Firstly, a shocking admission: I’m not great at keeping up with the bestseller charts. The books hailed as the hot new reads often take a while to creep on here, if they creep on at all. I subscribe to writer Alison Mercer’s feelings about these things: I like to let the idea of a book grow on me. I try not to feel pressured to keep up with the whimsical Kardashians of book publicity.

But having said all that, sometimes you can be seduced by hype. And that’s fine too.

Hype is how I came by what has to be one of the best novels I read last year – in fact, one of the best novels I’ve read, like, ever. Ladies and gentleman, I give you John Williams’ Stoner.

John Williams photo

John Williams

The scene: Waterstone’s in Middlesbrough, a week before Christmas. My mum admits that she hasn’t bought me a book for Christmas. Sacrilege. She usually does, and I treasure the witty little dedications she writes. Do I have any in mind, she wonders? We’re standing right by a small table piled with copies of Stoner and a sign proclaiming it to be the Waterstone’s Book of the Year. At the back of my mind I also recall a sign in Blackwell’s calling it ‘the best book you’ve never read’. Yes, I said, this one. The fact that it was about an English academic helped. I had seen a pull quote from the book somewhere:

English literature troubled and disquieted him in a way nothing had ever done before…

Stoner had me instantly. There have been lots of excellent reviews that have tried to pinpoint what it is about John Williams’ prose that makes it so compelling. The book has a strange intensity about it – some critics say it’s the clarity with which Williams writes. I think Adam Foulds comes to the heart of it when he admits in his piece for the Indy that Williams’ skills are ‘hard to demonstrate in a review’ but that

Stoner’s narrative rhythm, its spacing of event, is flawless…The novel flows like a river, calm and smooth at the surface of its unruffled prose, but powerful and deep.

I think it was this sense of calmness – of quiet sobriety, that seemingly untrendy thing – that I most responded to. Stoner himself undergoes traumatic experiences – the sad reality of his marriage; his entanglement with departmental politics. But there is a prevailing sense of calm about this novel and its protagonist – of surety, of the value of stolidly going about one’s work. This is felt, as Foulds recognises, on a formal as well as a thematic level. This is the message that Stoner has inherited from his rural upbringing, it seems, and it’s his application to his work that helps him to keep calm and carry on. Work, as John McGavern explains in the very good introduction to my edition, is an important theme in the book. For Stoner, work is often synonymous with love, too.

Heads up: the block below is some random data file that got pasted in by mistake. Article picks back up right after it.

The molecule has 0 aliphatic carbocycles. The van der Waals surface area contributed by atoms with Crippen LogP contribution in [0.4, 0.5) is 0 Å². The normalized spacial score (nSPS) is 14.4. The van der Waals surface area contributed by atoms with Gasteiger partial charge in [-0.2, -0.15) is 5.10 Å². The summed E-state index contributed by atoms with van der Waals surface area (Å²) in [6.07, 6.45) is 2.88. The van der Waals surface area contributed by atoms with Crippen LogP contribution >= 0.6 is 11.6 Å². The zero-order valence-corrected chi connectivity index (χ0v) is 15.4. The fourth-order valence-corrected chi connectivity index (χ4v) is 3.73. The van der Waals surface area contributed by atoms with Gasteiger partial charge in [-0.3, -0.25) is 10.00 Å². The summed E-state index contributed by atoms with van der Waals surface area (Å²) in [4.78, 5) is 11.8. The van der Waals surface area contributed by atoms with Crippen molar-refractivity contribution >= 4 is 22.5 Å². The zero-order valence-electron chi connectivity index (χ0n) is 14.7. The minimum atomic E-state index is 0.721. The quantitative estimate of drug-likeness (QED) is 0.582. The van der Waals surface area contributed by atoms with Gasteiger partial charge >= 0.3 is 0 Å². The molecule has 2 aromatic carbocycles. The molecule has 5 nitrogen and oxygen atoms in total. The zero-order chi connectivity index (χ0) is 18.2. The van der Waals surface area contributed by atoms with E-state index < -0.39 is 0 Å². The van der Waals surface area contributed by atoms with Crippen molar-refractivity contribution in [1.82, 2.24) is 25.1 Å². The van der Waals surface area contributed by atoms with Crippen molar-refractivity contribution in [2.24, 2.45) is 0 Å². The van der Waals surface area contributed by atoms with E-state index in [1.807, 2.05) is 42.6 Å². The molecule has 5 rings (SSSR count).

Stoner cover

My copy of Stoner. Thanks Santa.

I did find elements of Stoner distressing though. Is he too placid? Is he to be admired for how he handles his wife Edith – does his endurance of her have to be placed in its socio-historical context? Am I modern and naïve to even be asking this? Characters are often described as expressionless, as lacking animation – people’s faces are often ‘masks’ or ‘mask-like’. Just count the number of times this word/phrase is used. It begins with Stoner’s mother and father. These ‘humble’ country people never betray their emotions: when Stoner tells them of his decision not to return to the farm, ‘his father’s face…received those words as a stone receives the repeated blows of a fist.’ All this piling up of references to masks and lack of animation seems to culminate in Stoner’s daughter, Gracie. Her natural, contented calmness and studious quietness – her affinity with Stoner – is corrupted into a kind of soulless passivity and indifference by Edith. By the time she’s grown:

It was a passive beauty she had, like a mask; her light blue eyes looked directly at one, without curiosity and without any apprehension that one might see beyond them; her voice was very soft, a little flat, and she spoke rarely.

I’d love to see what a feminist reading of Stoner makes of it all. I kept longing for Grace to rebel, for her father to rebel, but it never comes.

And that’s perhaps the point. Stoner asks to be reread and not necessarily understood but experienced, just as the whole novel proceeds to subvert the bleak view of Stoner’s life that is announced in its two opening paragraphs.

Believe the hype.